Home > Risk > Cybersecurity: A Shared Responsibility

Cybersecurity: A Shared Responsibility

November 26, 2021 Leave a comment Go to comments

That is the title of an article ISACA published this month.

It is a high-level, non-technical piece that makes a lot of sense. I like it and you may as well.

To put it in context, I was reading earlier in the week (sorry, I can’t find the article to share) that investments in cyber were flat and not being given a priority by management.

Clearly, there is a growing disconnect between the levels of risk seen by practitioners responsible for cyber and their more senior management.

This article won’t solve that, but it does have some sensible things to say.

Everything starts from the top: C-suite executives and the board. They are responsible for every business decision, so why do they often try and wash their hands of anything cyber?

In my experience, the answer is fear and uncertainty. Executives, either due to lack of technical understanding or complexities in technological solutions, feel overwhelmed or maybe incapable of addressing cybersecurity issues. However, without management’s buy-in, cybersecurity experts have a tough road ahead of them to protect the organization from threats.

As CISOs and other security leaders, our first task is to simplify the cybersecurity language into something most people understand, including the C-suite and the board.

In Making Business Sense of Technology Risk, where cyber is the primary focus, I emphasize the need to talk about the possible harms from a breach in terms that make sense to management: how a breach could affect the achievement of their objectives. I don’t think translating the effects of a breach into either dollars or (and this is meaningless to business leaders) the “effect on information assets” is convincing or effective in communicating the level of risk.

Rather than executive “fear and uncertainty”, I believe the CISOs have not made the business case for additional investment, especially when scarce resources are needed elsewhere.

They need to have a better appreciation of how a breach may, or may not, affect the likelihood of achieving their objectives.

This requires a business impact analysis to understand the business risk, not reliance on consultants, surveys, or news headlines.

As the article says:

When a cybersecurity program is based on risk, everyone from top management to operational teams can relate it to their daily job duties and incorporate the requirements within their processes.

Utilizing a risk-based approach allows the organization to focus on what is critical and most important (not everything!). This allows the top management to prioritize programs and activities appropriately.

All frameworks inherently rely on risk identification, analysis, and mitigation for building a cybersecurity program, whether ISO, NIST or others. Even regulations such as the General Data Protection Regulation (GDPR) and the Health Insurance Portability and Accountability Act (HIPAA) emphasize a risk-based approach for privacy and security by design.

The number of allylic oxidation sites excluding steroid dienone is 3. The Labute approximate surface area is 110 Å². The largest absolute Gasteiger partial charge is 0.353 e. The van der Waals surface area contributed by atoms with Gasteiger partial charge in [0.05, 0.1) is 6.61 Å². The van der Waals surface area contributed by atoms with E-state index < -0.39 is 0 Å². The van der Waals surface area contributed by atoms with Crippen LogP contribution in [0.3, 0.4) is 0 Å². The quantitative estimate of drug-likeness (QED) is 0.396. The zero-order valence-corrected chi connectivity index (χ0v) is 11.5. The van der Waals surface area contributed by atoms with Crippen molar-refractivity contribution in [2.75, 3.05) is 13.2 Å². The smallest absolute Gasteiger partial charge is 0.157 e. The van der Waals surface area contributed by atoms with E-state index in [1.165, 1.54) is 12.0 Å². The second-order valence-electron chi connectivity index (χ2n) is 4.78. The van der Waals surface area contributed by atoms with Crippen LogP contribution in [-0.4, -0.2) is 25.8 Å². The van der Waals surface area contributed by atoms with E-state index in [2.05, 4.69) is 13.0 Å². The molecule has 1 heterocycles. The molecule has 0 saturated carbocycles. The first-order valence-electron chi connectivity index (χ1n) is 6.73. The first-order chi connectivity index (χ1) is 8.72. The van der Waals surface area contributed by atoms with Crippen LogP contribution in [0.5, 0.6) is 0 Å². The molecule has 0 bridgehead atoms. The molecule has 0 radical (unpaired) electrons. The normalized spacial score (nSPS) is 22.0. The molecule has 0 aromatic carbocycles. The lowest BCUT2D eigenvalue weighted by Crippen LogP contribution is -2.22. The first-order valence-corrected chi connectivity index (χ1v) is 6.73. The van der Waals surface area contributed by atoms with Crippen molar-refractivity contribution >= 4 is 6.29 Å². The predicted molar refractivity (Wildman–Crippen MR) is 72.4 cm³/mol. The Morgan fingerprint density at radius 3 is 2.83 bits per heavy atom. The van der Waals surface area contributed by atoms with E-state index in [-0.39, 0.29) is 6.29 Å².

I am a strong believer that organizations should invest in cyber commensurate with the risk to their success (usually measured in terms of achieving the objectives set by management and the board for the period).

I like the discussion of metrics to measure effectiveness of awareness, and the author’s closing:

Cybersecurity success is reliant on contributions big and small from everyone in the organization. To summarize:

  1. Cybersecurity is a shared responsibility for everyone and starts from the top.

  2. Get top management buy-in to ensure everyone is onboarded on the requirements.

  3. Success of any program and shared responsibility depends on good communication and awareness.

  4. Measure the programs as a whole and each step of the program.

I welcome your thoughts.

  1. John Fraser
    November 26, 2021 at 7:43 AM

    So what do you do when the Audit Committee shows no interest despite explanations and high risk ratings and management has been happily patching every SIX MONTHS??? Just asking.

    • Norman Marks
      November 26, 2021 at 7:57 AM

      John, I would consider whether they have the information they need to assess the situation properly. If all they have been given is a report that says the risk is high, but no explanation of what that means to the business and its objectives, I would work with management to help them talk in business terms. However, if they have the information they need and have still decided that there are higher priorities, I would accept that.

  1. November 26, 2021 at 7:46 AM
  2. November 28, 2021 at 9:32 PM

Leave a Reply

Fill in your details below or click an icon to log in:

WordPress.com Logo

You are commenting using your WordPress.com account. Log Out /  Change )

Twitter picture

You are commenting using your Twitter account. Log Out /  Change )

Facebook photo

You are commenting using your Facebook account. Log Out /  Change )

Connecting to %s

This site uses Akismet to reduce spam. Learn how your comment data is processed.

%d bloggers like this: